Yes, attendees, it’s OK to walk out of an educational session. In fact, I would venture to say that you owe it to yourself, the speaker and the event organizer to forego all deadly sessions in favor of ones with content and presentation styles that engage you.
I know, I know, “it’s not polite.” But look at it this way: If you sit there bored out of your mind, you’re not only wasting valuable time, you’re actually robbing yourself of the chance to join a more rewarding experience that’s happening just down the hallway. Also, letting the speaker and the event organizer know that the content is not engaging is going to help everyone improve what’s being offered. (And if you wait until the post-event survey, it may be too late.)
So, in honor of everyone who really wants to learn, here are my top 10 warning signs that you should close your notebook, put on your walking shoes and start looking for a more “educational” session:
- The speaker is unprepared. If you’re at the 15-minute mark and the speaker still hasn’t made a point or addressed what you’re going to be learning, give up all hope and head for the door. The first thing they should tell you is why they’re here, why you should care and what’s in it for you.
- They’re not sharing anything new. If they’re only stating the obvious, you’ll probably be better off looking up the topic on the Internet or reading a book about it. Life’s too short to sit through an entire 60- or 90-minute session that has maybe one thing you can use.
- They are an “expert” rather than a speaker. The world is full of experts. But public speaking requires very specific skills, primarily: the ability to tell a story and be comfortable in front of an audience. Speakers also need to be good writers and editors of their work, so they can present even the most complex materials in an interesting and clear way. They also need to have a certain amount of flexibility so they feel comfortable veering from the script to answer questions or can adjust topics to fit the needs of their audience. If they can’t, they should be put on a panel, not given an hour of your precious time to waste.
- They’re there to sell, not show and tell. Whether it’s a sponsor who’s promoting their business because they paid for a spot or a speaker who only has one solution to the problem they’re speaking on (buy their stuff), being shilled to in an educational session is a drag.
- They leave nothing to the imagination. If your speaker tries to cram as much text as possible into each slide, you’re doomed. That’s the mark of someone who is just going to read aloud to you, and you’ll spend the whole session either trying to keep up with them or waiting for them to move on to the next slide instead of actually listening to them.
- They can’t walk the talk. I once went to a session on how to green your meeting. The speaker’s handout was 20 double-spaced pages in extra-large font, printed only on one side. That told me everything I needed to know about what she could possibly teach me about planning more eco-friendly meetings. I went and took a nice nap, instead.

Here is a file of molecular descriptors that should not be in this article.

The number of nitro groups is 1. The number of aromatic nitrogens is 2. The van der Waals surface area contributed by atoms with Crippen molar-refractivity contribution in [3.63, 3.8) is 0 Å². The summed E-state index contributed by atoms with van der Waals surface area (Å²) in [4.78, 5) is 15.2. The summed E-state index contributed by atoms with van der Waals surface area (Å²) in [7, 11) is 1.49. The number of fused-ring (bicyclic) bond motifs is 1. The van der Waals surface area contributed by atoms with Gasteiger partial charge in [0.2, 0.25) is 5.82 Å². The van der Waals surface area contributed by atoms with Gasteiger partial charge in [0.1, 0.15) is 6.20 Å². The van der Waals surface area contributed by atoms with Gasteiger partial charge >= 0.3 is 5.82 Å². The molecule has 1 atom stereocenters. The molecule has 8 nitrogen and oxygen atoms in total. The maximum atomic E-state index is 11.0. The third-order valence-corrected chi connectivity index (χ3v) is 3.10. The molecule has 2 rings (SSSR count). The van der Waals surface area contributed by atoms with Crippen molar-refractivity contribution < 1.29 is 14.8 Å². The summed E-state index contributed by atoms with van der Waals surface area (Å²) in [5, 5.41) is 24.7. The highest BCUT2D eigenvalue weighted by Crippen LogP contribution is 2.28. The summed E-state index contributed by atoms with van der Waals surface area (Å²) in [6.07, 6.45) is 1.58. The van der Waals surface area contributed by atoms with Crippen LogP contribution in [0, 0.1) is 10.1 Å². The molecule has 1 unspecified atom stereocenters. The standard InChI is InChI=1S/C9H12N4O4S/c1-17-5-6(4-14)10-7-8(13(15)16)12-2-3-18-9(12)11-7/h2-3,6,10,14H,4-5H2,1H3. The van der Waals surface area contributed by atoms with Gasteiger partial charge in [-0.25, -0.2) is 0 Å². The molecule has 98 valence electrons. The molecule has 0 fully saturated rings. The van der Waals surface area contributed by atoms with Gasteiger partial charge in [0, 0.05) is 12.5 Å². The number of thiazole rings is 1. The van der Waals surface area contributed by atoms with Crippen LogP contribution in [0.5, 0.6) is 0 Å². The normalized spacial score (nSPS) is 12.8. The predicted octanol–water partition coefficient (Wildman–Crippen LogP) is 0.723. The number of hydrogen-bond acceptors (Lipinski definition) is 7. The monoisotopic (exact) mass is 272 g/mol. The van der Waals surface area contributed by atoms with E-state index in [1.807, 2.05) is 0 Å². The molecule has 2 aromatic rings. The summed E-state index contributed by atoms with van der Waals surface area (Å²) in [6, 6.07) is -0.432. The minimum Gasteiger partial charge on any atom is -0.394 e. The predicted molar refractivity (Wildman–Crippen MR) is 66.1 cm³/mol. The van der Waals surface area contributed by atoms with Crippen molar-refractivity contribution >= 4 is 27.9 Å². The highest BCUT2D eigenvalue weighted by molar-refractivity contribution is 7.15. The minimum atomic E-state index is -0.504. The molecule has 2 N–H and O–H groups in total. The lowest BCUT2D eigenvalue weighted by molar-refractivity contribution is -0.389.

- They freak out when challenged. I don’t care who you are, you can’t know everything. And that’s OK. Most great speakers welcome a challenging question, because it can lead to great discussions and a-ha moments. They also can admit to being uncertain if they don’t know the answer to a question, and can use that as an opportunity to start a new discussion or learn something from the audience. If your speaker can’t, that’s not a good sign. Either they’re too unprepared to welcome dialogue, or they’re afraid they’re going to lose control of the room.
- It’s all about them, not you. Some speakers have a stock presentation that they do over and over again, regardless of who’s in the audience. Some speakers tell a lot of personal stories, but forget to explain why that’s relevant to you or your industry. Either approach is indicative of a lazy speaker who doesn’t particularly care what you take away from them. If they truly cared, they’d have taken the time to research your industry and customize the information so you’d know how to apply it.
- They apologize and make excuses. The minute a speaker starts to point out or apologize for mistakes, everything’s going to go downhill. If they had just gone on with the show, chances are you wouldn’t have noticed that they messed up. Now it’s all anyone in the room can think about (including them).
- They demand your attention, they don’t earn it. Any actor can tell you that it’s impossible to have every single audience member’s uninterrupted attention all the time. But, if you stay honest and connected to your material, you will have their full respect and attention, eventually. Unfortunately, some speakers don’t understand that, and they’ll lash out at the audience rather than try to create a more interactive and meaningful experience. This can become especially awkward if the speaker tries to browbeat the audience into submission or misunderstands how the audience is using technology to enhance the learning experience. The person typing away on their cell phone was probably taking notes or Twittering something nice until the speaker started being such a jerk.